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Family-centered ICU: humanizing high-tech medicine

The traditional intensive care patient room embodies the worst attributes of the healing environment: aesthetically sterile; the patient lying isolated in a nest of tubing, wiring, and blinking, beeping equipment; family and friends crowded into a common waiting room, visiting the patient one at a time, but always in danger of getting in the way of nurses and other staff caring for the patient.

 

The Medical Center of Central Georgia, Macon, is looking to change that image with the renovation of an old general 33-bed ward into a cutting edge, 14-bed ICU, complete with alcoves in each room designed specifically for the use of family and friends who may be visiting or staying with the patient.  The unit is also implementing an open-visitation policy, allowing two visitors in the room at a time and providing for overnight stays, using sleeper sofas in the family alcoves.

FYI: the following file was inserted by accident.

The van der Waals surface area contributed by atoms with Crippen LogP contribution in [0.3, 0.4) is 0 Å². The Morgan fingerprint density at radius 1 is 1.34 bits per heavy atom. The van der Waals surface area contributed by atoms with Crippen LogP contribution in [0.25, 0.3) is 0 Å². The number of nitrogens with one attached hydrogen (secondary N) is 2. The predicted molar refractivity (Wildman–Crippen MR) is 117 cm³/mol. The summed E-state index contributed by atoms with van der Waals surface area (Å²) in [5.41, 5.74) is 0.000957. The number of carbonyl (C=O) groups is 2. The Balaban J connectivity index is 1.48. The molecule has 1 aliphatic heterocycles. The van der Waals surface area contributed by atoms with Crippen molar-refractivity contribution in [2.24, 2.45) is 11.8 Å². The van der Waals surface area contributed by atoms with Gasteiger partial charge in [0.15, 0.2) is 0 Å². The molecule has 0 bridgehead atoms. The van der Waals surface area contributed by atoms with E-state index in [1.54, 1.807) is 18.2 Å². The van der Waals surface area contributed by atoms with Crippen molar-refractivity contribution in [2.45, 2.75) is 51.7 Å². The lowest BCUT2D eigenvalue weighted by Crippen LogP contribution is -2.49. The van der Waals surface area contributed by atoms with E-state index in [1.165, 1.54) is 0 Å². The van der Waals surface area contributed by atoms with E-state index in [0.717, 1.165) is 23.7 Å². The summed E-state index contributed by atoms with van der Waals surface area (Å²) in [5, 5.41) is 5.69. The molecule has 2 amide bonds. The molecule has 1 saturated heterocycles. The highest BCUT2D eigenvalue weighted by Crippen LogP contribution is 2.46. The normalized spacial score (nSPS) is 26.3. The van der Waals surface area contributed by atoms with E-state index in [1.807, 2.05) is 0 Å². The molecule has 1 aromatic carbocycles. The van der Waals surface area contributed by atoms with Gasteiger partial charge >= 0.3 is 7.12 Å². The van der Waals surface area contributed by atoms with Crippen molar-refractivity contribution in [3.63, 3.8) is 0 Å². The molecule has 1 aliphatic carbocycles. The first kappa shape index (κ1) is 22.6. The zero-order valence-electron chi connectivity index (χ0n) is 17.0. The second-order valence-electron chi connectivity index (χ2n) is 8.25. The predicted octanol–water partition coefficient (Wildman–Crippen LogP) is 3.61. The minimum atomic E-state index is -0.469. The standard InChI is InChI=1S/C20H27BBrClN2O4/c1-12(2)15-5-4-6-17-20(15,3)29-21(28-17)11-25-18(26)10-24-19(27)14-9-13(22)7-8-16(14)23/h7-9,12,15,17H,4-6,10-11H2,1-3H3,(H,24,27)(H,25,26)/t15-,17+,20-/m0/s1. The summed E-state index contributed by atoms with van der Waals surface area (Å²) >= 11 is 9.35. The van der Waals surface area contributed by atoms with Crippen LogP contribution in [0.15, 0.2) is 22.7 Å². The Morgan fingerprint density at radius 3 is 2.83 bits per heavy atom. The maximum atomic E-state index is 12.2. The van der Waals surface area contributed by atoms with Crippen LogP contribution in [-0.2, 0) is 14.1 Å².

The challenges of repurposing a general ward built in the 1970s into a modern ICU are reviewed in brief and photographs capture the mix of centralized and decentralized administrative and support functions within the patient- and family-friendly space.

 

Source: Herring, Richard.  Family intensive: Medical Center of Georgia ICU enhances experience of family members.  Medical Construction & Design.  7(4):26-30, July/August 2011.  http://mcdmag.epubxpress.com/link/MCD/2011/jul-aug/1?s=0

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